•     Introduction: Low Volatility Redux

•     Dissecting Dividend Payers

o     History

o     Cash

o     Current Yield

o     Valuation

o     Quality Crisis

o     Payout Problems

•     Conclusions & Exhibits

•     Appendix

Introduction: Low Volatility Redux

A client recently requested an update on how Low Volatility shares had fared since our November 2012 publication and asked if we thought high dividend paying firms offered investors a better place for risk averse investors to hide. Since the two groups have significant overlap and are highly correlated, we thought we would both report back on the progression of Low Volatility products as well as expand the analysis to include firms with high dividends. In our work Understanding the Value of Low Volatility, Kailash demonstrated that Low Volatility strategies had the potential to reduce investors’ downside significantly while doing a reasonable job of tracking broader indices over the long haul. However, our work took a less sanguine view of how reliable that signal was as our research indicated that “low vol” strategies are effectively just poorly controlled value strategies.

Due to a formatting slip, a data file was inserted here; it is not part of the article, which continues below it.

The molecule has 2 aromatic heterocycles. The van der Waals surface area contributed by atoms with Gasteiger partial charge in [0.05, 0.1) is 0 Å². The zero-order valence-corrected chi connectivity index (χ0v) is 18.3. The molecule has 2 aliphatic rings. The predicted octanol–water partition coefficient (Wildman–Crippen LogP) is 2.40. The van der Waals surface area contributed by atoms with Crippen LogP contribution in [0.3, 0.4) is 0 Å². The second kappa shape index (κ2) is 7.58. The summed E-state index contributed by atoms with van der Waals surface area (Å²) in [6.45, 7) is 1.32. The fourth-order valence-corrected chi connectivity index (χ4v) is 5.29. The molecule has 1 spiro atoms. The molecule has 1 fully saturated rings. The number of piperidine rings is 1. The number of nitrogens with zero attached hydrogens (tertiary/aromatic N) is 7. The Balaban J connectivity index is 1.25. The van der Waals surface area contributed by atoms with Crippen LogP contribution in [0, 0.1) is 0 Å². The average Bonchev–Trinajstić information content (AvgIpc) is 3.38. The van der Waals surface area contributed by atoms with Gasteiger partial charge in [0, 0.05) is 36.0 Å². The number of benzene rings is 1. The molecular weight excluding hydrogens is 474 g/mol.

Our November 2012 Low Volatility paper concluded with a timing model which works to identify when the payoff structures to Low Volatility strategies are most beneficial to investors. Despite (or possibly because of) the incredible popularity of Low Volatility strategies, our timing signal declared the payoff structures of Low Volatility firms as the “least compelling” we had seen them. Figure 1 below shows the returns to Low Volatility firms, poorly ranked firms within Low Volatility, and highly ranked firms within Low Volatility for both our Large Cap and Small & Mid Cap universes since our November 2012 report.

Low Volatility has struggled since November 2012


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